After showing us around the kitchen, we learn about some of the other cool kit equipped on our California Ocean campers. The California’s signature pop-up top tent feature is electronically operated from the control unit over the driver and front passenger seats. Once the tent is up, the upper level can be raised and lowered to allow adults to stand on the bottom floor. The rear seats flip down to make a second bed.
There’s a folding table inside the van, and the front two seats swivel around to allow four people to sit around the surface. Other hidden furniture includes folding chairs stashed in compartments in the rear hatch, and a camping table stowed inside the sliding door. Hidden among the door frames are shades that allow for complete privacy. The driver and passenger windows don’t get hidden shades, but Volkswagen includes cloth window covers that stick to the steel door frames to conceal the forward cabin.
Once the feature walkthrough is complete (our VW hosts also point out the 30-gallon tank for onboard water storage, waste water receptacle, and gas tank to heat the stove), our crew enjoys a seafood dinner and a warm campfire. We use the foldout chairs from our vans and chat until it’s time to retreat to our vans. Once inside, we use the full suite of LED lighting and the onboard heater while enjoying some music using the Android Auto and Apple CarPlay compatible infotainment system.
I personally bunk on the upper-level bed, which has a wooden slat support underneath. The thick cloth walls of the tent are wind resistant and ventilated, which kept me warm and protected for the duration of the night. The following morning we have breakfast at the camp and then break down the camper’s setup in preparation for the day’s journey.
Our next leg is a quick jaunt to Ojai, a free-spirited town inland from Santa Barbara. Along the way, we hustle the Californias along some of the area’s winding roads. For what amounts to a rolling bed and breakfast, the T6 handled the twists and turns remarkably well. Thanks in part to its optional adaptive chassis control system we tackled several aggressive corners with something actually approaching confidence.
The T6’s steering proved direct and very tactile, its powertrain accelerates smoothly, and the steering wheel-mounted paddle shifters work great for picking the right gear on inclines or declines.
After a hearty vegetarian meal for lunch, we take in some local color with a visit to Poco Farm. The fields and orchards are located in the town, and farmer Grace Malloy explains how her operation varies drastically from most other farms in the U.S. because of its small size and sustainability practices.
Following a final photo shoot in Ojai, we head out to the Songdog ranch in Maricopa for another night of camping. It turns out to be a breathtaking drive, not just for its sweeping vistas but also because it cuts through land torched by California’s recent devastating wildfires. The scorched trees, homes, and road signs along the way serve as a reminder of the ferocity of nature and how it can impact our lives, as well as the importance of getting out there and experiencing the things the world has to offer.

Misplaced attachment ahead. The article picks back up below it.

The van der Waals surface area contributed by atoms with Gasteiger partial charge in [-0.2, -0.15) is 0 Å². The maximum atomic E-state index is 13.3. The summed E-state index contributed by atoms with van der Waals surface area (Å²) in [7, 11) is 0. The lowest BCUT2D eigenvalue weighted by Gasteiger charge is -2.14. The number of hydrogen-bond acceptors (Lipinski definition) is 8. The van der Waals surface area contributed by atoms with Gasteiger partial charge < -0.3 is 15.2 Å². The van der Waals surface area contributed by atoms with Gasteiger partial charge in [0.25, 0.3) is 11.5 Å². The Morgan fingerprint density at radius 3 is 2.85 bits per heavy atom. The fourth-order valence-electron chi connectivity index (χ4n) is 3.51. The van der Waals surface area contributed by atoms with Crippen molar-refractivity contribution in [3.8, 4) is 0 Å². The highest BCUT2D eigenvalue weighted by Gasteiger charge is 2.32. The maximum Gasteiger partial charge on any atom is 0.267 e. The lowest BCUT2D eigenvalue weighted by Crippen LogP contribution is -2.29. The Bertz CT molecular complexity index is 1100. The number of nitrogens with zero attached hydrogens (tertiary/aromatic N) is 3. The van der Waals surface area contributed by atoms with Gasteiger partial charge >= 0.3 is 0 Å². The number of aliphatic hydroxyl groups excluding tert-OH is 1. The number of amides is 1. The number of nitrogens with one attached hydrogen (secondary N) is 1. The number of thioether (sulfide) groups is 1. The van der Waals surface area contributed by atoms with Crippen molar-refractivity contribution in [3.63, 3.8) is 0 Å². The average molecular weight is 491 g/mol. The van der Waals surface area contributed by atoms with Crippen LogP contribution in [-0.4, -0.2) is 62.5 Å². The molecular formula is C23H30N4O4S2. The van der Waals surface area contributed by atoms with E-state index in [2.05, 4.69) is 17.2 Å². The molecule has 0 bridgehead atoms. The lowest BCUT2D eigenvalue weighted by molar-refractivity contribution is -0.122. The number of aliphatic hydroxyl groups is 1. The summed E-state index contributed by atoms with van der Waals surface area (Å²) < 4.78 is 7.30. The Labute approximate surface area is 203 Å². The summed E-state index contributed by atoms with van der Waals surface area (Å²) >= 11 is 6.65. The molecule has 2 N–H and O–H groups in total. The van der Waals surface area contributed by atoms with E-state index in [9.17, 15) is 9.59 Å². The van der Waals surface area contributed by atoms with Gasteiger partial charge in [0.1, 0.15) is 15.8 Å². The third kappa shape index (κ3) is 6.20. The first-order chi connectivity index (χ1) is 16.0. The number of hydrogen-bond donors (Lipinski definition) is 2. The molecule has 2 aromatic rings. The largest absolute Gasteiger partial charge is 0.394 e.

Our camp is in the high desert and the wind rips through our campsite, causing the tiny windmill on the roof of the adobe-walled ranch to spin feverishly. We set up the exterior-mounted awning, another feature that serves as one of the biggest points of contrast between the T6 California and Volkswagen’s other Transporter variants.
A crank, cleverly stowed in one of the drawers hidden under the passenger seats, is used to unwind the canopy. The weather-resistant tarp is supported by two folding braces and a pair of legs that swing out from the outside edge and the fully extended setup holds fast in the face of the whipping winds.
Our dinner is a barbeque, enjoyable partially because of the irony of Germans grilling excellent hamburgers for Americans but also because the protein-heavy meal is a welcome contrast to our meatless lunch. We hide from the gusts in the cabin as Christian, our host from VW, regales us with stories of the previous year’s Nordic adventure.
The next day we pack up the camper and hit the road back to Los Angeles without stopping. The round trip was close to 350 miles total, and the T6 California did it all on one tank of gas. On the way back, we tested out some of the vehicle’s new school tech, including its start/stop feature, lane-keeping assist, forward collision detection, and adaptive cruise control systems.
All of them generally performed as well as similar systems we’ve sampled from other automakers. Forward collision did intervene one time and although we thought the application unnecessary, given that it never occurred again it seemed to be on the less-intense side of the sensitivity spectrum. The adaptive cruise feature proved welcome during a stretch of the infamously boring Interstate 5, easily maintaining speed and following distance.
While it certainly seems to us like a no brainer for Volkswagen to bring the T6, especially in California form, to the U.S., there are several hurdles, chief among them price. Our California Ocean vans were optioned up to somewhere in the neighborhood of a whopping $110,000 (converted from Euros to dollars by Volkswagen). That said, several, less expensive variants could probably be had in the mid $40k range if brought here, but you wouldn’t be getting the kitchen sink.